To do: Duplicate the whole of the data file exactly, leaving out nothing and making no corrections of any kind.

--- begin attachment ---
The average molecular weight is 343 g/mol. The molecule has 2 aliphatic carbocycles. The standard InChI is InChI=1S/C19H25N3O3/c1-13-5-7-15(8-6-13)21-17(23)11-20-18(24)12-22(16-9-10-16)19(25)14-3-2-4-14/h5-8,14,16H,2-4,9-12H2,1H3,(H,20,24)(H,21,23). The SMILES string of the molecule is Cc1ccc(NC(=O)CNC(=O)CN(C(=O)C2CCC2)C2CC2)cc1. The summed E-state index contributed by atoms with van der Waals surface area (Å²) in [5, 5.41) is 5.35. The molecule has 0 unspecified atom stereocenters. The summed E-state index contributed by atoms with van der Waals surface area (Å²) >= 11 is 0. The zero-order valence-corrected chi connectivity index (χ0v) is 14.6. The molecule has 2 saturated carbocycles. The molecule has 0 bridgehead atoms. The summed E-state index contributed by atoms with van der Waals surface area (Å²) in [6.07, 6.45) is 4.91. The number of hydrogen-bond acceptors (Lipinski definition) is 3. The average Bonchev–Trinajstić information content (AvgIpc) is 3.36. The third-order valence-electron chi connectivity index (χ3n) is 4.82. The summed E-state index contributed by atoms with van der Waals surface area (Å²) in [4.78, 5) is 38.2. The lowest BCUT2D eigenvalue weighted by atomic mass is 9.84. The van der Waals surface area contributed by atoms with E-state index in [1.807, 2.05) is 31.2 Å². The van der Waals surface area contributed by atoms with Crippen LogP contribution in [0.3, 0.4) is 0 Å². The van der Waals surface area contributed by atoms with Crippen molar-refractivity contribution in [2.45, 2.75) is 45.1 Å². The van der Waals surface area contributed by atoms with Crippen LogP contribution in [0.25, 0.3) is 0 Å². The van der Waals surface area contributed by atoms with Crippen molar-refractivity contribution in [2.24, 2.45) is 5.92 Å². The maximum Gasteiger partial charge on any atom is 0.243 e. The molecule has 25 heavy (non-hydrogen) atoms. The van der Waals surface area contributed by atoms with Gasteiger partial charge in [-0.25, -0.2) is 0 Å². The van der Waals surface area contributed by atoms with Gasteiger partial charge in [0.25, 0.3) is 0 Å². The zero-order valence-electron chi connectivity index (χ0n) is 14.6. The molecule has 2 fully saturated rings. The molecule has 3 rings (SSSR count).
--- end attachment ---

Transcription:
The average molecular weight is 343 g/mol. The molecule has 2 aliphatic carbocycles. The standard InChI is InChI=1S/C19H25N3O3/c1-13-5-7-15(8-6-13)21-17(23)11-20-18(24)12-22(16-9-10-16)19(25)14-3-2-4-14/h5-8,14,16H,2-4,9-12H2,1H3,(H,20,24)(H,21,23). The SMILES string of the molecule is Cc1ccc(NC(=O)CNC(=O)CN(C(=O)C2CCC2)C2CC2)cc1. The summed E-state index contributed by atoms with van der Waals surface area (Å²) in [5, 5.41) is 5.35. The molecule has 0 unspecified atom stereocenters. The summed E-state index contributed by atoms with van der Waals surface area (Å²) >= 11 is 0. The zero-order valence-corrected chi connectivity index (χ0v) is 14.6. The molecule has 2 saturated carbocycles. The molecule has 0 bridgehead atoms. The summed E-state index contributed by atoms with van der Waals surface area (Å²) in [6.07, 6.45) is 4.91. The number of hydrogen-bond acceptors (Lipinski definition) is 3. The average Bonchev–Trinajstić information content (AvgIpc) is 3.36. The third-order valence-electron chi connectivity index (χ3n) is 4.82. The summed E-state index contributed by atoms with van der Waals surface area (Å²) in [4.78, 5) is 38.2. The lowest BCUT2D eigenvalue weighted by atomic mass is 9.84. The van der Waals surface area contributed by atoms with E-state index in [1.807, 2.05) is 31.2 Å². The van der Waals surface area contributed by atoms with Crippen LogP contribution in [0.3, 0.4) is 0 Å². The van der Waals surface area contributed by atoms with Crippen molar-refractivity contribution in [2.45, 2.75) is 45.1 Å². The van der Waals surface area contributed by atoms with Crippen LogP contribution in [0.25, 0.3) is 0 Å². The van der Waals surface area contributed by atoms with Crippen molar-refractivity contribution in [2.24, 2.45) is 5.92 Å². The maximum Gasteiger partial charge on any atom is 0.243 e. The molecule has 25 heavy (non-hydrogen) atoms. The van der Waals surface area contributed by atoms with Gasteiger partial charge in [-0.25, -0.2) is 0 Å². The van der Waals surface area contributed by atoms with Gasteiger partial charge in [0.25, 0.3) is 0 Å². The zero-order valence-electron chi connectivity index (χ0n) is 14.6. The molecule has 2 fully saturated rings. The molecule has 3 rings (SSSR count).